Deacon Michael Tan’s Homily for the Fifth Sunday Ordinary Time, Year C
Readings: Isaiah 6:1-2a, 3-8; Psalm 137:1-2a, 2bc-3, 4-5, 7c-8; 1 Corinthians 15:1-11; Luke 5:1-11
Out of interest, I googled the word, ‘vocation’, and came across vocation as 1. A strong feeling of suitability for a particular career or occupation. 2. A person’s employment or main occupation. 3. A trade or profession. All these three understandings of the meaning of ‘vocation’ are based on what somebody does in earning a living. In addition, the first meaning also speaks of a ‘strong feeling’ of suitability for a particular career, reducing vocation to nothing more than one’s internal ‘feelings’
These modern understandings of vocation are not based on who we are before God, or who we are called to be in following Jesus. On the other hand, all three readings this Sunday teaches us about the foundation for our vocation, the ‘rock’ on which our vocation is built – our vocation is not just a career, a job, or merely our ‘internal feelings.’
Instead, our vocation – individually and as the People of God, arises from the depths of our very being – we are conceived in, through and by the Love of God. Our vocation arises from the Love of God who calls us forth to a vocation of lives lived in faith, hope and love for our neighbour. Our vocation does not depend on our ‘inner feelings’ or on our job/career or on how much we earn.
The word ‘vocation’ comes from the Latin word for ‘to call.’ The meaning of vocation is both individual and personal, as well as communal – in other words, God calls us individually and as a people. Individually, we may be called in a particular way to live a Gospel lifestyle in a particular way of life, career or profession. As the People of God, we are called to reach out to those on the margins of society with the love of Jesus for the poor, the marginalised and those broken by the pressures of daily living.
It is always God who takes the initiative in calling us – our vocation is not just an inner feeling. We find this in all three readings. In the first reading from Isaiah, God calls Isaiah through a vision in the Temple, in the second reading, Paul refers to his background as a persecutor of the Christian community, when as in the Acts of the Apostles, he was called while on the road to Damascus, when God appeared to him as a sudden light from heaven. Finally, in the Gospel, we find Jesus calling Peter and the Apostles by a miraculous catch of fish when it was least expected. Since they were experienced fishermen, and had laboured all night and caught nothing, and fish are not usually caught during the day, together with Jesus not appearing to be an experienced fisherman to Peter – Peter had to learn that his human understanding and expectations had to give way to obedience to Jesus. Peter then showed great honesty and humility in admitting that he was a sinful man to Jesus.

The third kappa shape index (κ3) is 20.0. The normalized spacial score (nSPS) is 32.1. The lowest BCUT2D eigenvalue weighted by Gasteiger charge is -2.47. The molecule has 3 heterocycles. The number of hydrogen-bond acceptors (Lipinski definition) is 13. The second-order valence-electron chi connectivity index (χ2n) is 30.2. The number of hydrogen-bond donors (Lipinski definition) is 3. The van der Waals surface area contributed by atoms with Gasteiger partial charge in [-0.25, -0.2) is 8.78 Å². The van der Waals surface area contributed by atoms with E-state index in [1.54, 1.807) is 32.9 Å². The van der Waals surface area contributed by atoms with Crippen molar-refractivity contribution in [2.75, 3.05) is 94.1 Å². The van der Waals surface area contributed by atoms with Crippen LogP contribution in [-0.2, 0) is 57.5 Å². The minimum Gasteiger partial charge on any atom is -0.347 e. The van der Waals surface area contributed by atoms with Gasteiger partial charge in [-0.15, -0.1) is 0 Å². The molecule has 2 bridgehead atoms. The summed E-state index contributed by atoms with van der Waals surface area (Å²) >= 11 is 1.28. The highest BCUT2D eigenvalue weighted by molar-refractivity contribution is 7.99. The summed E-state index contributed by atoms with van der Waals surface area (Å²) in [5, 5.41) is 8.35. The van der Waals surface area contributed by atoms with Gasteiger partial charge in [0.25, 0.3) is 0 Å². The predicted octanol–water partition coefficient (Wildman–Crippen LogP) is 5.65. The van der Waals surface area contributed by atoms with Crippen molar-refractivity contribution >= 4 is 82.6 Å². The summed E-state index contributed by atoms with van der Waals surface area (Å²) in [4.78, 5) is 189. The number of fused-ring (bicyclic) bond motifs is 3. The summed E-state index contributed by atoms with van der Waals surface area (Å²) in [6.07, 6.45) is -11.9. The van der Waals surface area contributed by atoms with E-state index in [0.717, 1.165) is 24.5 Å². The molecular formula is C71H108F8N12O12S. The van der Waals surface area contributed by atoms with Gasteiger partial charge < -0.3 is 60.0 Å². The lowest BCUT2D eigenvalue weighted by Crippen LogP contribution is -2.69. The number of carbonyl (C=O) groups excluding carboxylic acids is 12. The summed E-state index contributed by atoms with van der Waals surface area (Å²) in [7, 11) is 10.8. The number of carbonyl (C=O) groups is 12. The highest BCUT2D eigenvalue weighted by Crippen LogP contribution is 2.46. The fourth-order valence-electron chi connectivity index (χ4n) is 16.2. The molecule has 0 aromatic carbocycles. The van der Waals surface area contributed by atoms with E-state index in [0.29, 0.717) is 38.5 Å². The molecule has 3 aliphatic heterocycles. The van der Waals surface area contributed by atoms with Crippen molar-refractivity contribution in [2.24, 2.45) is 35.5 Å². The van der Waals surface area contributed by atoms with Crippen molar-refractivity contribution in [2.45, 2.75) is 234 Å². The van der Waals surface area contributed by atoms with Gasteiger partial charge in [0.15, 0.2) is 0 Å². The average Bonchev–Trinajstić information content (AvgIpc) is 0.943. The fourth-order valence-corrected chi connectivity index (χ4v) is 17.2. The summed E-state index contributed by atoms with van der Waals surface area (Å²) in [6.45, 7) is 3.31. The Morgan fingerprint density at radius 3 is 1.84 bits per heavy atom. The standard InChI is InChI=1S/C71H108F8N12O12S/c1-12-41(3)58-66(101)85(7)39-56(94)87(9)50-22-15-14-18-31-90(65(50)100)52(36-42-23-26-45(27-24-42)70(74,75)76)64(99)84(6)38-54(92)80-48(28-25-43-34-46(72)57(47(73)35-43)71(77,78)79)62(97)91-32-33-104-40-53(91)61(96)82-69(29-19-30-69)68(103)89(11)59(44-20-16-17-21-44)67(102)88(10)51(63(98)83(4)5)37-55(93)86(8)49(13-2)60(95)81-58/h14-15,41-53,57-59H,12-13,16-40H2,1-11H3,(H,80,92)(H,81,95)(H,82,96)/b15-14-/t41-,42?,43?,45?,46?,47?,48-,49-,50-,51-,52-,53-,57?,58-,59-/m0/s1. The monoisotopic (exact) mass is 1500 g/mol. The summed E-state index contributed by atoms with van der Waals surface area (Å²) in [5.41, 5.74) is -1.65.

When God calls, we become aware of our unworthiness, our sinfulness. This awareness is not meant to be something morbid nor is it to make us dwell obsessively on our sinfulness. We become aware of our unworthiness and sinfulness, so that we can then respond with gratitude and thanksgiving to the grace of our call. We do not merit our vocation, which is pure grace on God’s part. In this sense, our vocation is not our ‘private possession’ but a calling to go out on mission in following Jesus in our lives.
Our calling is also for a specific purpose in a specific time and context in world history – our mission is in the service of salvation history, where we, the People of God, walks with the Peoples of the world, serving them in their hour of need as the ongoing, historical presence of the risen Christ in the world that God loved so much that He sent His only son into the world, not to condemn the world, but so that through His life, death and resurrection, all may be given the invitation to enter eternal life, life to the full.
Our vocation is nourished by Word and Sacrament – the Word of God nourishes and strengthens us in responding to Jesus, the Word of God, just as in the sacraments, especially the eucharist, we are nourished by the body and blood of Jesus, true God and true man. ‘Eucharist’ also means thanksgiving – and every eucharistic celebration is a celebration of thanksgiving for the life-giving sacrifice of Jesus on the cross.
To illustrate this aspect of thanksgiving, I will share a story of a young man, who did not get enough marks at the HSC to get into studying medicine at University. He then made a novena to Our Lady of Perpetual Succour. When the day of enrolment at University came, his name had been transferred to the school of medicine. He then went back to the church and put a note of thanksgiving in the petition box. The next week, he attended Mass there. The Gospel of the day was Jesus healing the ten lepers, but only one leper came back to thank him. The priest who preached mentioned how important thanksgiving is for answers to our petitions – and only in the previous week, he had received a note of thanksgiving from a young man studying medicine at University. The priest’s homily confirmed for this young man his vocation to be a doctor whose calling was to remain faithful to Jesus in his professional career. He was to give thanks to Jesus for his vocation, especially at each subsequent Mass that he participated in. The Mass would be the centre of his vocation to be a Catholic doctor for his patients in his professional career – a career that is not just ‘inner feelings’ or an occupation to earn an income, but a career that is the outcome of his vocation, his call to follow Jesus faithfully in his life.
Deacon Michael Tan is a member of the Permanent Diaconate in the Diocese of Parramatta and serves the parish community of St Madeleine Sophie Barat Parish, Kenthurst.